Mixing up your survey data for better results #MRMW #MRX

Welcome to this series of live blogs from the Market Research in the Mobile World Conference in Cincinnati. With so many sessions, I’m only blogging about a few sessions each day. All posts appear within minutes after the speaker has finished. Any errors, omissions, or silly side comments are my own.  I’ll also be providing end of day summary blog posts for Esomar so keep your eyes peeled for those as well.


Julie Wittes-Schlak Communispace; Jennifer Furia P&G: Using mobile technology to Deepen your understanding of consumer and shopper needs

  • Researchers are experts in “Skin care” or “hair care” and yet all people use both skin care and hair care.
  •  Mobile is here, now, me, my workplace, my health
  • People submitted pictures of what is in their shower, the 6 kinds of shower gel on the shelf
  • Mobile gives people insight into their own behaviour “I though I shopped there a lot but it turns out I don’t”
  • People will be very open when they trust you – videos of trying on pants or how bras don’t fit
  • [The mobile question was much shorter than the online survey question… hm… can we learn from this?]
  • There is a physical description and an emotional description. Sometimes, a short mobile response that gets at the emotion is better than a long physical description
  • Material incentive is important to get people INTO the community, once there, being heard and listened to is more motivating

Bob Yazbeck Gongos Research: Breaking the Survey Length Paradigm

  • They found surveys up to ten minutes long gave good results
  • 75% of people censor themselves on social networks, they focus on big purchases, they don’t want to look foolish. but when you put mobile in the loop, it changes everything. We hear about the tiny things and the embarrassing things
  • Mobile has 3 camps: quant, qual, MROCs
  • Use online for pre work, go to mobile for in-store display evaluation, do post research with online survey
  • $30 is the sweet spot to have people go and do in-store research.
  • Don’t assume people know how to upload photos, you need 24 hour support, work with lower-res photos
  • Mobile enabled doesn’t mean mobile abled 🙂
  • Be prepared for ambient noise and bad lighting
  • Experiment now before you are set in your ways. Start with multi-model to mitigate risks.

AJ Johnson Brainjuicer: Evolution of 360 degree mobile community

  • Global community, fast access, allow people to view comment on, and rate content [Sounds like fancy word for MROC]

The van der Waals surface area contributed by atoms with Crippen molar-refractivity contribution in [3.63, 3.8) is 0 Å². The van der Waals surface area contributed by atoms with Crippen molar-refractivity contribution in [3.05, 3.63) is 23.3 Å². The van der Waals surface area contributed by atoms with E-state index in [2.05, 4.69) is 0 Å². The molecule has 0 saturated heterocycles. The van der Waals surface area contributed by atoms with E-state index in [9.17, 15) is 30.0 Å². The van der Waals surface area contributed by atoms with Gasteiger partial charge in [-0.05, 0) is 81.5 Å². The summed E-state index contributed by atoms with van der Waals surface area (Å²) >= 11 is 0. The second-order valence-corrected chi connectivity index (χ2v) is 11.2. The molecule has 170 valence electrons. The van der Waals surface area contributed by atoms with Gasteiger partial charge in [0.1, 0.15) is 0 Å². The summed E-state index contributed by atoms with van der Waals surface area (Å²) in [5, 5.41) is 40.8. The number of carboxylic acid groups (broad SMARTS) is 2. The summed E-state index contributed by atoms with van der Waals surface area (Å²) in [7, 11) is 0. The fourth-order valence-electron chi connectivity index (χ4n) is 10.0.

• People enjoyed sending photos about frustration.
  • People sent mostly food pictures about indulging.
  • Five words are: Authentic, Fun Fast and Easy, Frustration, Indulgence, Premium
  • [Like this method: each of five days people were asked to send a photo about one of five adjectives. Then asked to rate a separate photo using those five images. very neat!]
  • Photos are more popular than videos. They like hunting out the right photo. More content on weekdays, not weekends. Some themes didn’t translate across cultures.

Betty Adamou Research Through Gaming: Speaking to 7 yo 70 year olds using Games for Surveys

  • Sneezing panda is the most popular video on YouTube. So people are online but they won’t take our surveys.
  • People LOVE Tom Selleck as the representation of research. Sexy but old and out of it.
  • It’s ok to use regular language and slang and emoticons with the appropriate crowd. ZOMG and zits are appropriate words for teens.
  • You can go too far with games so know the limit
  • How do you survey 7 year olds? [with 2 hour surveys and tons of grids, that’s how]
  • Let the kids choose an avatar, let them choose objects in a virtual room, let them guess about the contents of a puzzle
  • e.g., if kids are able to guess a hidden celebrity, then that celebrity is more top of mind and a better choice as a magazine cover
  • 85% of kids liked the research and a number of them came back to do it again

Bernie Malinoff Element54: Impact of linguistic and visual changes in survey design

  • If you change something in your research, you will change your results. let’s not debate which one is right [often there is NO right unless the question is ‘did you buy’]
  • Do you measure NPS? Have you coloured the scale? Then you changed the question. Different font? You changed the question.
  • Change survey questions for a purpose – eliminate straight lining. Try Flash, a game, a slider.
  • 5 different ways of asking a question led to 40% variance in results. [you should NOT be surprised]
  • “Don’t muck with trackers”  Some research doesn’t lend itself well to change
  • Happy with current trackers:
  • Changes made in past 12 months:
  • Trackers are like freight trains: boring, ugly, reliable, know the contents
  • “Thanks Bernie for making me feel miserable about my trackers”  [sorry Bernie, I was already there!]
  • Don’t keep asking questions just because you’ve always asked that question


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